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True courage in Iran

By Tyler S. Clark (Contact)

Published June 22, 2009

The Iranians struggling against an oppressive, conservative government have shown remarkable courage and resilience in the face of crushing violence and the threat of arrest--or death. What can we learn from them? To be sure, they call to mind the courage of our founding generation, whose persistent resistance against the world's most powerful empire led to the formation of the world's most powerful empire.

They also show us how to see through the lies of partisan politics that pretend to illuminate yet only create clouds of fear. Mr. Ahmadinejad has continually defamed Mr. Moussavi, accusing him of corruption and alignment with terrorists. Our own recent election was full of falsehoods and baseless recriminations. Maybe every election is, but I continue to hope for campaigning based on issues and principles, rather than personality and innuendo.

Are either of Iran's potential winners good for America? Will a new president really spell change in a country ruled by conservative clerics? And what should we be doing about it? I keep reading messages on Twitter suggesting I can overlay my icon with green in one click to show my support for Iranian protesters. Seriously? Is that the best I can do? Because I'm pretty sure that won't do a thing. Nor do I assume that I can effect change by blogging about Iran. In fact, there's nothing any of us can really do; it's in the hands of Iran.

The conservative leaders in the United States would do well to remember this fact, as they assail Obama for not being tough enough on Iran. We've got to let this thing play out and work with whomever wins. The President is right to affirm his support for the right to protest peacefully and for the right of citizens to have a voice in their government. These are critical points, no matter the election's outcome.


1valleyred(1103 comments)posted 7 years ago

Tyler, how can you declare the winner 5 minutes after the polls closed?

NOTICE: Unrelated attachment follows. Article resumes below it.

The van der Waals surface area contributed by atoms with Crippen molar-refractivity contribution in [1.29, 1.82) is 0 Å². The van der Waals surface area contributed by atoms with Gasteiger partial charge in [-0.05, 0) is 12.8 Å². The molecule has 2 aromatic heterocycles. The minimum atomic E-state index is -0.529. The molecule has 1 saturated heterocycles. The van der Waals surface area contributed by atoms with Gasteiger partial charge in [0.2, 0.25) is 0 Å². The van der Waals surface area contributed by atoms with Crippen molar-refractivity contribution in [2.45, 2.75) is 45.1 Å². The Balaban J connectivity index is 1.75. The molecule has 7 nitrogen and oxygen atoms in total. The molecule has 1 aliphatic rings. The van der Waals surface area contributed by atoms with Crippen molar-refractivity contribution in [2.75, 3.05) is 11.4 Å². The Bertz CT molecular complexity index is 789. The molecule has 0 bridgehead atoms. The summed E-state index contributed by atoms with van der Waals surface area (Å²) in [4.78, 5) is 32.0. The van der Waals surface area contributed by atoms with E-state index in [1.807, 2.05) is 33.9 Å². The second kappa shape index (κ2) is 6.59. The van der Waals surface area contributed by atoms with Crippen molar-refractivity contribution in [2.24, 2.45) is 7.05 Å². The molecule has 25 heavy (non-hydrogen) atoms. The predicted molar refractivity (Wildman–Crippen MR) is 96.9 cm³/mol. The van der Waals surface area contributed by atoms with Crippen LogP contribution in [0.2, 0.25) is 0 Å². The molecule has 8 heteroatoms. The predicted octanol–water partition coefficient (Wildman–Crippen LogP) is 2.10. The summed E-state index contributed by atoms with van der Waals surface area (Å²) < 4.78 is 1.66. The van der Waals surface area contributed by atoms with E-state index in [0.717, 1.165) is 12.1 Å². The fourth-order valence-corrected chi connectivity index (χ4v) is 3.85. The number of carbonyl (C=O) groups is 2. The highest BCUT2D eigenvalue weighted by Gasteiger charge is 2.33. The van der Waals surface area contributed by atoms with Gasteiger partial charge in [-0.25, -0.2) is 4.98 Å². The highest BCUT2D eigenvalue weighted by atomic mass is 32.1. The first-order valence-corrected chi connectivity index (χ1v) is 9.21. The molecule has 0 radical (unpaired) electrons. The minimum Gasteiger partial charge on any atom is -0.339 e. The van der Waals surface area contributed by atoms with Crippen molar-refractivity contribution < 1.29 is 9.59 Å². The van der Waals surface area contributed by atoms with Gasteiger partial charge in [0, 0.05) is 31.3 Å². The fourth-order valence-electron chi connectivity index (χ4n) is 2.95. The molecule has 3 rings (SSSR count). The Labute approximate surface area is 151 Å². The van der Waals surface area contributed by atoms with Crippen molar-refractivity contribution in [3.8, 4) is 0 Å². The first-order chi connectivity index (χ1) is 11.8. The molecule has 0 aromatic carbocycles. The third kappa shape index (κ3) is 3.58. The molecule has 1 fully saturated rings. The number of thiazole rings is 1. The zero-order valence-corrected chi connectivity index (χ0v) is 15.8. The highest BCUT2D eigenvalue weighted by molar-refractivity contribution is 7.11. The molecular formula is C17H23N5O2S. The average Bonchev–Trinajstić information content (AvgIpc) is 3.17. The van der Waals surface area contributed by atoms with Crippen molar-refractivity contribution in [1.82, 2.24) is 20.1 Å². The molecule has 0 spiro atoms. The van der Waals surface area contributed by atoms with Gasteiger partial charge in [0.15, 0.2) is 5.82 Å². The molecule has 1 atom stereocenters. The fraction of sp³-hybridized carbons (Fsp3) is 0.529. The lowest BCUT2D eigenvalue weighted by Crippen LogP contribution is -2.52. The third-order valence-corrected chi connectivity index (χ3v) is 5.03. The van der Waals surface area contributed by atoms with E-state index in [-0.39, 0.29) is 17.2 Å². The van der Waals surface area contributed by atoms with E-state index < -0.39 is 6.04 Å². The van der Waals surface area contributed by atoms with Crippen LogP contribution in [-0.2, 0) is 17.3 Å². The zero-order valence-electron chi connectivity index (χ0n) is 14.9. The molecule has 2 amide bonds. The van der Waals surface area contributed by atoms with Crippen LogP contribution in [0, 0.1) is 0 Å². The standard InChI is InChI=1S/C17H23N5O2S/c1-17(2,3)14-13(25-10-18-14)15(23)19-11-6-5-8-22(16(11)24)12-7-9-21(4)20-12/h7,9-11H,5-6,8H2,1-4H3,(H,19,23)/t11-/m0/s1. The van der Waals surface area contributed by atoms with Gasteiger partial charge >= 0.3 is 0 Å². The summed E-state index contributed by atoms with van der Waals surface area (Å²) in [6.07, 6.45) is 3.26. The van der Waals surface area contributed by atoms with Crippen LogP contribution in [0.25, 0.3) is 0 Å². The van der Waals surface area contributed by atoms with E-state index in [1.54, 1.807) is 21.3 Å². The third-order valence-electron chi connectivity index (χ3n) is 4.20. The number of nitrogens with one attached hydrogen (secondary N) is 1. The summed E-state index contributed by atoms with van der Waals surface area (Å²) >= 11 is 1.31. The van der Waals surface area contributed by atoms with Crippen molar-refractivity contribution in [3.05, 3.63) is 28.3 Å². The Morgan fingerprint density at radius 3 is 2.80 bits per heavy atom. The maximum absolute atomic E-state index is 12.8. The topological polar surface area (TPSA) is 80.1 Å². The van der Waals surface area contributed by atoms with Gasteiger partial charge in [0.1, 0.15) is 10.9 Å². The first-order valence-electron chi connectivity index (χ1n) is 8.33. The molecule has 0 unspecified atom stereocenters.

All Americans know damn well that there was enormous fraud in this election and I'd be willing to bet Moussavi won the election from the news reports I have read.

Obama's poll numbers are falling; perhaps it is because he is not being tough enough on this Iran ordeal.

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2tylersclark(182 comments)posted 7 years ago

Of course there was fraud. I'm not disputing that. What are you going to do about it? What are you going to threaten Iran with, and what do you hope to accomplish? Just calling them out for fraud is only going to exacerbate an already fragile situation. Do you really expect words from the White House are going to change the situation on the ground there? Or are you going to invade them? What exactly are you proposing?

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3valleyred(1103 comments)posted 7 years ago

I believe we get on the side of the protesters that sought the freedom from the tyranny that has destroyed that country for decades.

They wanted this dictator out of office, and could have very well voted him out, but fraud kept him in power. I know Obama must watch because of the oil issue, but he needs to talk much tougher on Iran now.

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4jcrews(7 comments)posted 7 years ago

I know my green-tinted Twitter avatar is not much, but if one person is more aware of the political situation in Iran because of it, then - to me - it's something!

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5cambridge(4064 comments)posted 7 years ago

The 2000 election in the United States was a fraud and I'm pretty sure nobody in this country wanted interference from another country. Republicans keep saying that Obama is trying to do to much in America and are now saying he isn't doing enough in Iran which is none of our business. The Republicans are a joke.

I support the protesters and their cause but we need to stay out of it. We are in business with China and Saudi Arabia two of the biggest human rights violators in the world and no call to get involved there. Know why? The one true religion that seems to rule all. "The Almighty Dollar".

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6Stan(9923 comments)posted 7 years ago

So now the liberals want us to get involved in Iran? This is very hawkish! Let Iran collapse under the unrest. The politics of the Middle East haven't changed for hundreds of years and any involvement by us has only created hatred.

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7tylersclark(182 comments)posted 7 years ago

@Stan, who are the liberals wanting to intervene in Iran?
@valleyred, oil has nothing to do with it; it's the nukes. and how exactly are you proposing to "get on the side of the protesters?" be specific--what actions are you suggesting be taken?

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8cambridge(4064 comments)posted 7 years ago

Tyler...I hope you're not sitting there holding your breath waiting for "Stan the Man Unusual" and "Boy Howdy" to come up with some facts to back up their hallucinations. Asking for facts just ran you blog into a brick wall.

Next time just engage them in some dialogue and watch the train wreck. Stan will go on forever. Your blog will get more hits than an alter boy on retreat.

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